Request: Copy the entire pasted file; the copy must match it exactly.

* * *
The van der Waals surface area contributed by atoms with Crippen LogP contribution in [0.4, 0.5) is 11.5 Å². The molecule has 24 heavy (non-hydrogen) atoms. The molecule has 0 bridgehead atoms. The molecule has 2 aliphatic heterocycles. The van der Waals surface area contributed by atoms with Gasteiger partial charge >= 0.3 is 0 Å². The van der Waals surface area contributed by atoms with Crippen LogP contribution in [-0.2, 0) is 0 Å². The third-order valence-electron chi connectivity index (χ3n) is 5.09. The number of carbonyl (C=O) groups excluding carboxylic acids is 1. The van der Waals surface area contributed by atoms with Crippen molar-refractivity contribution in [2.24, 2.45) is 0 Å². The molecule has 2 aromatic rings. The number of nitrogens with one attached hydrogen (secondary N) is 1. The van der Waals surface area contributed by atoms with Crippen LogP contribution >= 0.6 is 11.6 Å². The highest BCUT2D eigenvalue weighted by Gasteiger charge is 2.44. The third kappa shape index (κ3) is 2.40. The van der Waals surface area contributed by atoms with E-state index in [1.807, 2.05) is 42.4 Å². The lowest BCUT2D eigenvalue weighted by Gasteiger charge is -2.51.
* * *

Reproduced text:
The van der Waals surface area contributed by atoms with Crippen LogP contribution in [0.4, 0.5) is 11.5 Å². The molecule has 24 heavy (non-hydrogen) atoms. The molecule has 0 bridgehead atoms. The molecule has 2 aliphatic heterocycles. The van der Waals surface area contributed by atoms with Gasteiger partial charge >= 0.3 is 0 Å². The van der Waals surface area contributed by atoms with Crippen LogP contribution in [-0.2, 0) is 0 Å². The third-order valence-electron chi connectivity index (χ3n) is 5.09. The number of carbonyl (C=O) groups excluding carboxylic acids is 1. The van der Waals surface area contributed by atoms with Crippen molar-refractivity contribution in [2.24, 2.45) is 0 Å². The molecule has 2 aromatic rings. The number of nitrogens with one attached hydrogen (secondary N) is 1. The van der Waals surface area contributed by atoms with Crippen LogP contribution >= 0.6 is 11.6 Å². The highest BCUT2D eigenvalue weighted by Gasteiger charge is 2.44. The third kappa shape index (κ3) is 2.40. The van der Waals surface area contributed by atoms with E-state index in [1.807, 2.05) is 42.4 Å². The lowest BCUT2D eigenvalue weighted by Gasteiger charge is -2.51.